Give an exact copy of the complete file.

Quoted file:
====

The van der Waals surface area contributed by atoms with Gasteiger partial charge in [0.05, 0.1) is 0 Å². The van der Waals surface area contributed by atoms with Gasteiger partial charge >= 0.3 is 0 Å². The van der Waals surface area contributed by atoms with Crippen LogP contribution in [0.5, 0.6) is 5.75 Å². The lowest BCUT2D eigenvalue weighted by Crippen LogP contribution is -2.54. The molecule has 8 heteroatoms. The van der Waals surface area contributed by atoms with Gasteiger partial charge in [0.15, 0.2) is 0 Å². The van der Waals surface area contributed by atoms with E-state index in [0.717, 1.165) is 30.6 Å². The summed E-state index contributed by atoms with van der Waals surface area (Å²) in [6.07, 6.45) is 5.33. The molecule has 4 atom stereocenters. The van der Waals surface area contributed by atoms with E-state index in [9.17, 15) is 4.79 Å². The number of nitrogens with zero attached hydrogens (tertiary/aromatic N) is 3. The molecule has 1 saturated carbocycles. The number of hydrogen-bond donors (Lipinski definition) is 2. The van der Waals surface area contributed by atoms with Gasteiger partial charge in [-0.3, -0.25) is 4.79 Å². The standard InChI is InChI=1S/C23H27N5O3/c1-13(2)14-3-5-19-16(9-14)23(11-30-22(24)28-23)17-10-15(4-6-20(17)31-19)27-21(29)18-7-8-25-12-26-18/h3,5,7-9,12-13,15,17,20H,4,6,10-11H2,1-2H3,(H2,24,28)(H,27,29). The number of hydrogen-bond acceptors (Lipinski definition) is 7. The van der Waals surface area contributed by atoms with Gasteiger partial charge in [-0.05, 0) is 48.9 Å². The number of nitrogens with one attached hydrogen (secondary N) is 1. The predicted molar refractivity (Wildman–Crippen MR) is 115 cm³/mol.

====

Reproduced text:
The van der Waals surface area contributed by atoms with Gasteiger partial charge in [0.05, 0.1) is 0 Å². The van der Waals surface area contributed by atoms with Gasteiger partial charge >= 0.3 is 0 Å². The van der Waals surface area contributed by atoms with Crippen LogP contribution in [0.5, 0.6) is 5.75 Å². The lowest BCUT2D eigenvalue weighted by Crippen LogP contribution is -2.54. The molecule has 8 heteroatoms. The van der Waals surface area contributed by atoms with Gasteiger partial charge in [0.15, 0.2) is 0 Å². The van der Waals surface area contributed by atoms with E-state index in [0.717, 1.165) is 30.6 Å². The summed E-state index contributed by atoms with van der Waals surface area (Å²) in [6.07, 6.45) is 5.33. The molecule has 4 atom stereocenters. The van der Waals surface area contributed by atoms with E-state index in [9.17, 15) is 4.79 Å². The number of nitrogens with zero attached hydrogens (tertiary/aromatic N) is 3. The molecule has 1 saturated carbocycles. The number of hydrogen-bond donors (Lipinski definition) is 2. The van der Waals surface area contributed by atoms with Gasteiger partial charge in [-0.3, -0.25) is 4.79 Å². The standard InChI is InChI=1S/C23H27N5O3/c1-13(2)14-3-5-19-16(9-14)23(11-30-22(24)28-23)17-10-15(4-6-20(17)31-19)27-21(29)18-7-8-25-12-26-18/h3,5,7-9,12-13,15,17,20H,4,6,10-11H2,1-2H3,(H2,24,28)(H,27,29). The number of hydrogen-bond acceptors (Lipinski definition) is 7. The van der Waals surface area contributed by atoms with Gasteiger partial charge in [-0.05, 0) is 48.9 Å². The number of nitrogens with one attached hydrogen (secondary N) is 1. The predicted molar refractivity (Wildman–Crippen MR) is 115 cm³/mol.